I got my scheduled haircut today.
I wouldn’t think that I’m the kind of person who would schedule an appointment six weeks out at a fancy salon with the same woman I’ve seen for the last ten years. I have always thought that I was more of the barbershop type, one who would casually walk into an establishment complete with barber’s pole, wide leather chair, and the enduring smell of some kind of cologne-hair tonic mix. But I’ve come to appreciate the fact that I don’t have to explain how to deal with the hairline that seems to follow the slope of my neck all the way to my back, or that I’d like my hair thinned out, or that there’s always a stray couple of hairs sticking out of my forehead. Number two clippers on the side and finger length on top are presumed, and any suggestion of deviation is only a joke poking at my severe lack of progressivism when it comes to hairstyle.
Besides the integrity of the haircut, I’ve come to rely on the fact that I can schedule each appointment and secure it on my calendar. When I look ahead in my planner to schedule this, I’m always amazed by everything else in my calendar that has yet to take place, but will surely be in the past the next time scissors are leaving another inch of brown (and grey) clippings on the floor.
Last time when I scheduled this haircut, I turned past events like a summer outreach program, three camps for kids, a workshop for teachers, and a road trip out west, among other things. All of these events were blips of anxiety on my horizon, but I knew that as sure as my hair would grow, these would be behind me by my next appointment. This isn’t anything profound, but it’s become my most standard measure of meaningful time.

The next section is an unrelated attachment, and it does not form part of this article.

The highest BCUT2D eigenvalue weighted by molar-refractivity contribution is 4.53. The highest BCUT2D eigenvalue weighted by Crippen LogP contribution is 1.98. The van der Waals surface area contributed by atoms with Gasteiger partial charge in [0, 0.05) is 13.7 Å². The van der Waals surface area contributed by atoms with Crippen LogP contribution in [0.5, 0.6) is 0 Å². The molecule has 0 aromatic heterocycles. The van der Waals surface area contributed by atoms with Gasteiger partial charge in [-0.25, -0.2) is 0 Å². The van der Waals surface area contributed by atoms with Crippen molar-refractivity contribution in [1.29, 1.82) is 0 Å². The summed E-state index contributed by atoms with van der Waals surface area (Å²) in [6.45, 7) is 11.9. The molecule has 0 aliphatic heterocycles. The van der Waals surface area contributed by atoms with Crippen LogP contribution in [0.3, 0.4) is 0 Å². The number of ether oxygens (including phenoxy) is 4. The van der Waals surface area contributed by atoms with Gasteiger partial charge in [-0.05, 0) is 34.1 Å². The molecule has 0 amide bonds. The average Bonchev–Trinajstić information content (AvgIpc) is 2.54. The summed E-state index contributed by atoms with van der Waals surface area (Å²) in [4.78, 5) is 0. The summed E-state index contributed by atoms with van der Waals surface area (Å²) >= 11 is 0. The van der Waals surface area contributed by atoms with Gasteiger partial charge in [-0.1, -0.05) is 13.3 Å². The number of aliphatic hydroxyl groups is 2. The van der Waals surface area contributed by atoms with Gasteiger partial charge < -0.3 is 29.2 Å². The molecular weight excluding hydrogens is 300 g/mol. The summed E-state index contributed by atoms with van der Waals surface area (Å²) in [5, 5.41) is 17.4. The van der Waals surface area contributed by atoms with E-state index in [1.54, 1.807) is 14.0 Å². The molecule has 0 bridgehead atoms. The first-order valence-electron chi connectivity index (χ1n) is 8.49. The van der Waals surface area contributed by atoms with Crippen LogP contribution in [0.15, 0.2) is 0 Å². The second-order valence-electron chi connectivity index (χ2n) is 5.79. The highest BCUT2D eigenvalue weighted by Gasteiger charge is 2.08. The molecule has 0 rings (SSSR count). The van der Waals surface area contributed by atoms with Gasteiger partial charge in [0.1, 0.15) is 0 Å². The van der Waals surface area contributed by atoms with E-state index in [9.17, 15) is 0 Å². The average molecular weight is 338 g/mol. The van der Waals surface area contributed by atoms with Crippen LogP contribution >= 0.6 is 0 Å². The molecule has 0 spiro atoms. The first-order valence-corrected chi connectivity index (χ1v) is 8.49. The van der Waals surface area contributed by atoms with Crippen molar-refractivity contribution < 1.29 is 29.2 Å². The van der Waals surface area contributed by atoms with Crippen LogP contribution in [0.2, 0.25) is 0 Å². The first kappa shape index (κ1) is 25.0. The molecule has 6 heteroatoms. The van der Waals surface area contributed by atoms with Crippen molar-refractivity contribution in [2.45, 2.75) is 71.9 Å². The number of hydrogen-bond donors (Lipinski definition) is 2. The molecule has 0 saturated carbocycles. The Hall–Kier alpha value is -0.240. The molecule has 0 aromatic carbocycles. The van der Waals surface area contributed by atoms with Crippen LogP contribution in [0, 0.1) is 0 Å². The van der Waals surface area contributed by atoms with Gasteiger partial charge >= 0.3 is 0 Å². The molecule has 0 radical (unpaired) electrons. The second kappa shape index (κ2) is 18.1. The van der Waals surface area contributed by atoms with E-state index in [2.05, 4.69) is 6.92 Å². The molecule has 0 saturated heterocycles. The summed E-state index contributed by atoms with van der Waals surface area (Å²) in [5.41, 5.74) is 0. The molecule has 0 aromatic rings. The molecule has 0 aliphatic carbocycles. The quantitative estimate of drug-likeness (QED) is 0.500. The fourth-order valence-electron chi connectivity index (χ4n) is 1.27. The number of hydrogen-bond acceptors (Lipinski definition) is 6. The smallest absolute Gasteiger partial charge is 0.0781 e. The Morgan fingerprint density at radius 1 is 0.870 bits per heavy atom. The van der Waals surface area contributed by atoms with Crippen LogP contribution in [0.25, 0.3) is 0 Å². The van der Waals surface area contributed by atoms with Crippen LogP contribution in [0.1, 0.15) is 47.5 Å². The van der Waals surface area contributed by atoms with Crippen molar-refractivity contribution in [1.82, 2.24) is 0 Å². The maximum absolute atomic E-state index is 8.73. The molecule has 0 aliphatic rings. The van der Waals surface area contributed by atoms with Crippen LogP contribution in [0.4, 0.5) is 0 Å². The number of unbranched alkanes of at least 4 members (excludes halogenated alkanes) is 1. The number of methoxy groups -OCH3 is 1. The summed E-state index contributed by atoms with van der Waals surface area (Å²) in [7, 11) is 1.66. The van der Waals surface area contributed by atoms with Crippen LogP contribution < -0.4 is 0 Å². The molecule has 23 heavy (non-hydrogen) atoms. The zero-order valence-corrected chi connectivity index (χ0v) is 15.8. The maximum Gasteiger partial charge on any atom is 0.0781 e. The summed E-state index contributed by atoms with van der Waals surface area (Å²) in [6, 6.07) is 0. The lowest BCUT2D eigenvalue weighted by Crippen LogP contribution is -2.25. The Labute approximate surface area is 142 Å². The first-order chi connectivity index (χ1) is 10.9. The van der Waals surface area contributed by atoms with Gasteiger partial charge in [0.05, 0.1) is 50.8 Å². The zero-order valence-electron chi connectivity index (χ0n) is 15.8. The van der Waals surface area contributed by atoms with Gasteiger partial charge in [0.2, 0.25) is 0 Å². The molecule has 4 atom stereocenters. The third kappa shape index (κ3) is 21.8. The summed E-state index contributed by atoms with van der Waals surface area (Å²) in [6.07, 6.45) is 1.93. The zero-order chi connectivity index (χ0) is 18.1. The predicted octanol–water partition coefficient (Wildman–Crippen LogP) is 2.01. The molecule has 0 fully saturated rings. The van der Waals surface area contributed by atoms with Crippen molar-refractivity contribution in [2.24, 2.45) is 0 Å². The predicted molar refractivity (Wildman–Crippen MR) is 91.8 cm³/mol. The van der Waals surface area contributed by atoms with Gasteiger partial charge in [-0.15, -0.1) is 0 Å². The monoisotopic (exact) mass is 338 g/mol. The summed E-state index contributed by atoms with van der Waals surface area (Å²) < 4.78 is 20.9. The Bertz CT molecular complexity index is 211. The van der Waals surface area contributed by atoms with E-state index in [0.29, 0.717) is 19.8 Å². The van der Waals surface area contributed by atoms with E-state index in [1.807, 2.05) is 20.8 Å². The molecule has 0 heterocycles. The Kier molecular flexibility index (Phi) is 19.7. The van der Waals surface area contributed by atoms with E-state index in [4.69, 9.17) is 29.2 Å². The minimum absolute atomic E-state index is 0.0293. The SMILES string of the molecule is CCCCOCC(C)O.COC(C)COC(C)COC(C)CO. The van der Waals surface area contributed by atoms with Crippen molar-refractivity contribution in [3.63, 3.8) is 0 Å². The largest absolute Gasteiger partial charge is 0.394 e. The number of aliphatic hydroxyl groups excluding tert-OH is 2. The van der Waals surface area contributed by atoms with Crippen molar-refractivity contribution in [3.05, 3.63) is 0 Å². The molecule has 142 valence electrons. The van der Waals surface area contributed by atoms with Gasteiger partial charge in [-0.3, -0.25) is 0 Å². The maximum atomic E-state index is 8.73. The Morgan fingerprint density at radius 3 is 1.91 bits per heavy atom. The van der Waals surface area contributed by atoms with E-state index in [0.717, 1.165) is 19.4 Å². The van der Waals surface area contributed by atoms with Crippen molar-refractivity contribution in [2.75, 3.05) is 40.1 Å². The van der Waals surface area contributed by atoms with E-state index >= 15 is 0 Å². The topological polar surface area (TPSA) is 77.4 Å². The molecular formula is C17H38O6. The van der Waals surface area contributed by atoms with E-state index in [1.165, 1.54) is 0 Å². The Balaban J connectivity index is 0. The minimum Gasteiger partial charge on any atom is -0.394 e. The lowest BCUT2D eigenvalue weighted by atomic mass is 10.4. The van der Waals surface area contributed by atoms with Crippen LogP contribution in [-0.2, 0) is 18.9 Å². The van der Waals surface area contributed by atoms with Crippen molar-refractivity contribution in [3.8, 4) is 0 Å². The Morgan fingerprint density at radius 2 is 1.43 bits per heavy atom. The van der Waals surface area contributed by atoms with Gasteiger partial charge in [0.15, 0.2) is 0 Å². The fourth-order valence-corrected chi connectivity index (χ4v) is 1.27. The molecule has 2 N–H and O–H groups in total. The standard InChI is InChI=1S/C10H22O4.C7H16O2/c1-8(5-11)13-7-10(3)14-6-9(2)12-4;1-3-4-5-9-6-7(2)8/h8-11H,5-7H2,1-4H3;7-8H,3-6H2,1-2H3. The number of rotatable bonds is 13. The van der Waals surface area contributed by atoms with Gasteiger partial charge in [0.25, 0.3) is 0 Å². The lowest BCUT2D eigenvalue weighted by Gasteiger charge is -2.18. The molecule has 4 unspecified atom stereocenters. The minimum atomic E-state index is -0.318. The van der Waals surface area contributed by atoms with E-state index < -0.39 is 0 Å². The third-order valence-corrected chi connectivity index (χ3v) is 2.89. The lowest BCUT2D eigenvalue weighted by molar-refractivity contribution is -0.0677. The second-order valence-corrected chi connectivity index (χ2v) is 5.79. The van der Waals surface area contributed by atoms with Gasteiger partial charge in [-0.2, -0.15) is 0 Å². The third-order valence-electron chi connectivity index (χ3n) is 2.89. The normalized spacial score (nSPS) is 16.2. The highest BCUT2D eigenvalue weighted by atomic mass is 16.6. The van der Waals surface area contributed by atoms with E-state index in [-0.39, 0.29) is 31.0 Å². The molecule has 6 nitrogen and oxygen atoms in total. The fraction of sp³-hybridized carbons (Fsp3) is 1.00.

I can picture the events in between haircuts as the “present,” those appointments and tasks that are real and in my immediate grasp. Even as they would have once seemed abstract and even foreboding, once they’re within the range of one haircut I know that they’re a part of my reality. Each haircut represents my most distant but inevitable horizon, and everything before the next haircut is laid out before me.
I’ve long been fascinating and mystified by geology, and in particular I’ve always struggled with making sense of various measures of time. Epochs and eras that a geologist labels slabs of rock with — Mississippian or Jurassic or Cenozoic — are just words to me, and I can only remember which ones compare to one another when I have some full color diagram and legend splayed out for me in some book. I’d never understood why they didn’t just label fossils, rock layers, and events with numbers instead of these arbitrary names. But now I liken these to my chunks of time bookended by haircuts. Each period has its own pieces in play, a set of events and organisms that are interrelated. I now want to go back to my calendar and stack it vertically, leaving fossil evidence of a vacation or a project in some hardened clay. I’ll name the span of time something arbitrary and file it away. At some point I’ll no longer remember the individual details of any of those projects or events, even though I may have been wringing my hands over them while I was in that era.
So my hair is cut, short and without any need for care. And, my immediate calendar is defined by my next appointment. Between then and now is the Septemberian era, an age in which there’s a rebooting of projects, piles of meetings, a new half marathon, a trip to Athens, Georgia, the beginning of a new school year, and even midterm exams — all things that have seemed so distant to me for so long. But now I know these will all happen, only because I’ve scheduled my next inevitable haircut.